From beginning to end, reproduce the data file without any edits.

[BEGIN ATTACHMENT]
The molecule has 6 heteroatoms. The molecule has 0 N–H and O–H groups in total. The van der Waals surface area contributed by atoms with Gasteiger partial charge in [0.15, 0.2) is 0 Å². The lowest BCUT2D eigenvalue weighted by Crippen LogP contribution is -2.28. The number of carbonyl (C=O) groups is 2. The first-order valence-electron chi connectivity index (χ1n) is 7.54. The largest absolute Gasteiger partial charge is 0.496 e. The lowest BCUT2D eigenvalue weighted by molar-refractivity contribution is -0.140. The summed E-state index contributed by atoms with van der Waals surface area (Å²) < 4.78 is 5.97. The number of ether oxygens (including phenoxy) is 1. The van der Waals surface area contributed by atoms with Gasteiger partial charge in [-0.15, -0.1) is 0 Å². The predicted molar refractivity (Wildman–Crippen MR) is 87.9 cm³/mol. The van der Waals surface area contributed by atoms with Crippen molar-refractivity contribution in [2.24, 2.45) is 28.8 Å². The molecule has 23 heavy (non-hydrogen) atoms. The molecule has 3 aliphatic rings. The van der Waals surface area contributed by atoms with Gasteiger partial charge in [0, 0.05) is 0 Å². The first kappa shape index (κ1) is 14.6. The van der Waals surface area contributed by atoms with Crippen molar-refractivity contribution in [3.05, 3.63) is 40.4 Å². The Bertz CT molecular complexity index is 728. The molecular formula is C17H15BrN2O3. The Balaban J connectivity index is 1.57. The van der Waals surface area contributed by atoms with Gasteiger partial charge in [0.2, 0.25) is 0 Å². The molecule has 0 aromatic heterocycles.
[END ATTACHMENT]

The molecule has 6 heteroatoms. The molecule has 0 N–H and O–H groups in total. The van der Waals surface area contributed by atoms with Gasteiger partial charge in [0.15, 0.2) is 0 Å². The lowest BCUT2D eigenvalue weighted by Crippen LogP contribution is -2.28. The number of carbonyl (C=O) groups is 2. The first-order valence-electron chi connectivity index (χ1n) is 7.54. The largest absolute Gasteiger partial charge is 0.496 e. The lowest BCUT2D eigenvalue weighted by molar-refractivity contribution is -0.140. The summed E-state index contributed by atoms with van der Waals surface area (Å²) < 4.78 is 5.97. The number of ether oxygens (including phenoxy) is 1. The van der Waals surface area contributed by atoms with Gasteiger partial charge in [-0.15, -0.1) is 0 Å². The predicted molar refractivity (Wildman–Crippen MR) is 87.9 cm³/mol. The van der Waals surface area contributed by atoms with Crippen molar-refractivity contribution in [2.24, 2.45) is 28.8 Å². The molecule has 23 heavy (non-hydrogen) atoms. The molecule has 3 aliphatic rings. The van der Waals surface area contributed by atoms with Gasteiger partial charge in [0, 0.05) is 0 Å². The first kappa shape index (κ1) is 14.6. The van der Waals surface area contributed by atoms with Crippen molar-refractivity contribution in [3.05, 3.63) is 40.4 Å². The Bertz CT molecular complexity index is 728. The molecular formula is C17H15BrN2O3. The Balaban J connectivity index is 1.57. The van der Waals surface area contributed by atoms with Gasteiger partial charge in [0.2, 0.25) is 0 Å². The molecule has 0 aromatic heterocycles.